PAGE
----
Leeds United owner Massimo Cellino and thrown the future of manager Brian McDermott into doubt after revealing talks will be held in the coming week regarding his future.
The final day draw with Derby County saw The White finish the season in 15<sup>th, a full 15 points adrift of the play-of places amid a torrid campaign.
Upon completing his takeover of Leeds, Cellino targeted promotion next season but has expressed concern about McDermott, who is a former promotion winner with Reading, following a dire season.
"I must be 100% confident in my coach at the start of the season," Cellino told BBC Radio Leeds. "I must have a coach that is very good on the field and helps me manage by choosing players.
"I am looking for that and then when the season starts, I must be sure - if it's McDermott or anyone else - that we must not be insecure. We must be sure about what we are looking for.
"We have to let things cool down. Maybe in a week or 10 days' time both of us will be ready to talk about the future.
"We are engaged in another two years of contract and that is also very important for us because we cannot waste money changing (managers). If we have to face that we have to be sure.
"Me and Brian have to sort it out very fairly and in a sporting way."
Cellino arrives in English football with a reputation for sacking managers during his ownership of Cagliari and the 67 says he feels McDermott has underestimated the challenge at Elland Road.
"I think when Brian came here he thought he was coming to a club that could buy a lot of players and he found something different," the Leeds owner added.
"They (the previous owners) were expecting miracles from him, expecting him to be some kind of magician and bring the club into the Premier League straightaway.
"I don't think he got a company/club with enough experience to support him not just with money but with experience so he became a very lonely manager.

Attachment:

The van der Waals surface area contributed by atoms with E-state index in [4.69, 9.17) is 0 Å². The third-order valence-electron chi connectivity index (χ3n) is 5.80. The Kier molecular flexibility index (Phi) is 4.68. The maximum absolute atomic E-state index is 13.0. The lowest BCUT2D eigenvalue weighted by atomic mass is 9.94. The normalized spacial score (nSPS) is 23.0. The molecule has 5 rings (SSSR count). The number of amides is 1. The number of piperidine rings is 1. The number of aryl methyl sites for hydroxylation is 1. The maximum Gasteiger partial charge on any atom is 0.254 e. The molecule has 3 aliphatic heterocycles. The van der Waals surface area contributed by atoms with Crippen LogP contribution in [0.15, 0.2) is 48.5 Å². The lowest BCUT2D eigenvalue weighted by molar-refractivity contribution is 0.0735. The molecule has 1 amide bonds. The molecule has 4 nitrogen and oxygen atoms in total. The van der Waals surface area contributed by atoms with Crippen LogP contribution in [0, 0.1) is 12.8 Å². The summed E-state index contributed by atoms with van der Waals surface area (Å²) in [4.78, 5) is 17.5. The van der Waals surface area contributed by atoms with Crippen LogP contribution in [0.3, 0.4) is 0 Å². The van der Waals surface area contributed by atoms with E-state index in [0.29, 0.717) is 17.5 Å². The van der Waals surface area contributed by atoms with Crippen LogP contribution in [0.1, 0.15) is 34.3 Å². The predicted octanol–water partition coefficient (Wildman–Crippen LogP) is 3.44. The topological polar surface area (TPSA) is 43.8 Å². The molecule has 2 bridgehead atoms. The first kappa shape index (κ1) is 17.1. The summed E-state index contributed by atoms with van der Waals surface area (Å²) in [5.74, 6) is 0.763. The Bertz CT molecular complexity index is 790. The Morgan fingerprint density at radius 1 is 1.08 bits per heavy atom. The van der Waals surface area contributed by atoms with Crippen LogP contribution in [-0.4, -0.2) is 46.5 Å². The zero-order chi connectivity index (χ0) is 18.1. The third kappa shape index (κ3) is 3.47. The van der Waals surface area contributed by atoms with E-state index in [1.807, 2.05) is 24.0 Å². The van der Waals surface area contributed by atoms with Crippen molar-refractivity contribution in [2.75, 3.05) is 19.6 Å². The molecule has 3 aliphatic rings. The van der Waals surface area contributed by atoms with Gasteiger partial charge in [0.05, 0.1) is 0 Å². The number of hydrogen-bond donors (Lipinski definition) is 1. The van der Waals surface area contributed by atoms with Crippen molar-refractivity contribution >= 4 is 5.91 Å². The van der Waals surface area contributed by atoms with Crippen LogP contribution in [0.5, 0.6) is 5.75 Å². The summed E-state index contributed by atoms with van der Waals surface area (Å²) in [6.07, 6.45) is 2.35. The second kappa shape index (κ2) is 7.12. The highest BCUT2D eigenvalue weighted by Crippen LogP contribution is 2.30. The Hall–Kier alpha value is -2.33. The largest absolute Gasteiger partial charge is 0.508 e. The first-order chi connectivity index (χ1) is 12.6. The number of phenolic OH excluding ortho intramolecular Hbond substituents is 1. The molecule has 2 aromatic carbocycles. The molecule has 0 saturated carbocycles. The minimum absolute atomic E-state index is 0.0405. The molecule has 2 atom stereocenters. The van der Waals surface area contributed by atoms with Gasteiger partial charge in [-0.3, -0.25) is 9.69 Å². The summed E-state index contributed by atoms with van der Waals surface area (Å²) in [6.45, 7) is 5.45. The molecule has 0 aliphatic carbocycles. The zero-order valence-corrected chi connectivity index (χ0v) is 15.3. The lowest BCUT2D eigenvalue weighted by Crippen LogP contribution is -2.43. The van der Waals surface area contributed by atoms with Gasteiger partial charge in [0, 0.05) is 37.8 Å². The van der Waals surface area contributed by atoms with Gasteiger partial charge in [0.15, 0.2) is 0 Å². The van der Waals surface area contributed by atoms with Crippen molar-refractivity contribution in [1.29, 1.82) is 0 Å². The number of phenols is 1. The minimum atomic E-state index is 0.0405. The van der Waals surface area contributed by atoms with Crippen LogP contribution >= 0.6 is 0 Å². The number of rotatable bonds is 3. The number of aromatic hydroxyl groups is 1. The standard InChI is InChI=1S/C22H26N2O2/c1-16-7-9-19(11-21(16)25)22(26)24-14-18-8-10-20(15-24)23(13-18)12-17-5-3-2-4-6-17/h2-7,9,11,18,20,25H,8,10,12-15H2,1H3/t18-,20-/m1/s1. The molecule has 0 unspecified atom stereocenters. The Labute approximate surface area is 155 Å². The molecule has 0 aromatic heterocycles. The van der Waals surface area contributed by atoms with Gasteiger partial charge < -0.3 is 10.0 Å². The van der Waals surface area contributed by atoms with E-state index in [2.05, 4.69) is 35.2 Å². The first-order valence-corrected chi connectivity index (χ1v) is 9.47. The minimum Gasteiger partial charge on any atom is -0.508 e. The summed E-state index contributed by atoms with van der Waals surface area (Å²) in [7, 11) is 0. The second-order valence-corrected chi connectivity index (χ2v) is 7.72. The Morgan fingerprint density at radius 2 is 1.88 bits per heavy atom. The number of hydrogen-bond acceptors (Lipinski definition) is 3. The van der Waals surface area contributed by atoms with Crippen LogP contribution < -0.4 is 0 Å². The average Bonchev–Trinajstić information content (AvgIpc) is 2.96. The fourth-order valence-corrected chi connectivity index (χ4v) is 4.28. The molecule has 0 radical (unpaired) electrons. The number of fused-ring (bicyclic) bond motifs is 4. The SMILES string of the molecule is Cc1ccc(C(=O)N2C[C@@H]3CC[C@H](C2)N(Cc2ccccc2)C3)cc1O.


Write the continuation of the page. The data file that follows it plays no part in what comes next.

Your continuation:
"He wasn't ready to manage the club. He was maybe a good coach but did not have enough managerial experience to manage a confusing situation like the one he found at Leeds.
"So I cannot blame him. Maybe he was the right manager at the wrong moment at the wrong club."
McDermott's future was thrown into further doubt last week when former Sheffield Wednesday midfielder Benito Carbone arrived at Leeds in an academy role but Cellino says the Italian will not step into a first-team position.
"I brought Benito Carbone here because his dream is to manage in England because he played here in England and he loves English football," he explained.
"He knows about soccer but he is not a manager for me that is ready to manage a club in the Championship. He's still too close to a soccer player to be a coach. He's not ready yet."
The greatest challenge facing Cellino in his Leeds tenure is to manage the club's debt and balancing cutting the substantial wage bill while delivering promotion.
Cellino was highly critical of the wage bill upon his arrival and says he will plan to invest in young players in order to guide the club back to the Premier League.
"Our overheads are still a little bit too high for a Championship club," he said. "Some of them are more like Champions League than Championship.
"We have to spend our resources on buying good young players with talent and keep the wages down."